Wednesday, January 3, 2018
The word quarantine always makes me think of hazmat suits and the involvement of some toxic airborne sickness. Driving towards the border of South Australia, we passed signs preparing us for quarantine: fruit, vegetable, plants, grapevines and soil prohibited. I half expected for us to arrive at a guarded station with officers ready to scour our vehicle of any Victorian born produce. Anticipating intense interrogation, I felt part relieved and part disappointed to find that quarantine solely consisted of an oversized bin mounted on a deep hole in the ground next to a large sign of what to toss. I found it a bit offensive that our red capsicum, carrots and apples purchased from the Queen Victoria Market weren’t “good enough” for South Australia and above all, I felt wasteful for not being better prepared for our border crossing. This theatrical honor box seemed rather strange to me, but if it helps keep the grapevines in the Barossa Valley strong and healthy, I’ll gladly oblige.
Another thing I found odd about South Australia is the time difference of only 30 minutes. Have you ever heard of a half hour time change? There were many things to consider about this strange new land we were entering on our 6 hour drive to Victor Harbor. Initially, thick logging fields surrounded our drive until we approached Mount Gambier where we noticed a change in the landscape with unique limestone rock scattered about.
When the roof of a limestone cave collapsed and formed a sinkhole, James Umpherston realized that the topsoil here would be ideal for sunken gardens. When we visited the Umpherston Sinkhole, blossoming pink hydrangeas and limestone walls cloaked in green ivy covered the sinkhole. Because of the unique nature of Gambier limestone, sinkholes like this offer scientists a significant place for study. This type of porous rock creates a solid water bearing layer and transfer of rich underground minerals. Bumble bees fluttered about their hives as they busily made honey at the numerous combs lodged in the sinkhole walls. Two single palm trees towered above the gardens as if chaperoning the golden afternoon. Visitors here enjoy this free attraction as the colorful scenery painted a beautiful morning for all of us.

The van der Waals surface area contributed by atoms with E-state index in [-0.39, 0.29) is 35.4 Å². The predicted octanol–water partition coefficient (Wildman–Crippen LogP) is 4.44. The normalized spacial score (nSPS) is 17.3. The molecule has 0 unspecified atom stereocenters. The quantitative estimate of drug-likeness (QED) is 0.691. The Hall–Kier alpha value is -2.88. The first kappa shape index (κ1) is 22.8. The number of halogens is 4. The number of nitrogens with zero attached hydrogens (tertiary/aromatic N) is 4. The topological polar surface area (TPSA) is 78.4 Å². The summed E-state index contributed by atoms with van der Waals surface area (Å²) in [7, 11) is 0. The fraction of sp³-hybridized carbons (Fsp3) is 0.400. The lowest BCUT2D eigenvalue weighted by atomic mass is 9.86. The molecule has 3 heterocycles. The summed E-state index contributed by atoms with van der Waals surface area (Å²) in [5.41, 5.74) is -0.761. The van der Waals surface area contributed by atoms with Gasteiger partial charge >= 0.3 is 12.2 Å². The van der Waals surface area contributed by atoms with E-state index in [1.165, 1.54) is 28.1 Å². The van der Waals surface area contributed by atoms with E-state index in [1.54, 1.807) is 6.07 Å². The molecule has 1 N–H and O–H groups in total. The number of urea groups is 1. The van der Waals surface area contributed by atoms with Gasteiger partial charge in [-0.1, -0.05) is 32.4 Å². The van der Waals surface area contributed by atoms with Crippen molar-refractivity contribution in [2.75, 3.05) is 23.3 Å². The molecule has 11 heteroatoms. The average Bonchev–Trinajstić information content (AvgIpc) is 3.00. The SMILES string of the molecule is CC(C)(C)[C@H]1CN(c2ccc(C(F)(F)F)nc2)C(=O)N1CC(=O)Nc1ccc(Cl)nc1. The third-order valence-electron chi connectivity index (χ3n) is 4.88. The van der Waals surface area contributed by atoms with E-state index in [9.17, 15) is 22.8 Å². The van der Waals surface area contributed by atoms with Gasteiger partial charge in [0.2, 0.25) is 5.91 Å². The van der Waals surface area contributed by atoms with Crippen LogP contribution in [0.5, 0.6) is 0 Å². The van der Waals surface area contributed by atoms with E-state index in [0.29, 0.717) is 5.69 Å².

Mount Gambier’s Blue Lake isn’t mistaken in its name. You remember when you were a kid and your mom use to put food coloring in your bath water to make soap time more fun? That’s exactly what this crater lake reminded me of. This must be where Smurfs come to bathe. The unique minerals in the area cause the lake water to change into a bright sapphire depending on the time of year. Locals even get to enjoy using this pure water on a daily basis.
Thanks to a recent travel feature on TV, Anthony suggested we stop in Robe for lunch. Visitors flock to this seaside town in the same relaxed manner they do in the Outer Banks of North Carolina. As our journey continued parallel to the Coorong National Park, the scenery felt reminiscent of the Outer Banks even more with long secluded beaches and raw nature. Aside from that, there was nothing around to entertain this stretch except for the occasional “expect the unexpected” billboards. Aussie humor poked serious fun about paying attention on the roads with pictures of animals warped with the likes of cow bottoms and bird tops. “Anthony, if we pass a half horse, half koala we’re definitely stopping to take a picture.”
Our AirBnB in Encounter Bay, about an hour and half south of Adelaide, made us feel at home after a long travel. With a glass of wine in hand, the sea at our front door and aloe on my chest (yes, I actually got sunburn in the car through the windshield), we couldn’t have asked for a more peaceful evening in South Australia.
Next up: “Adelaide Taste Test”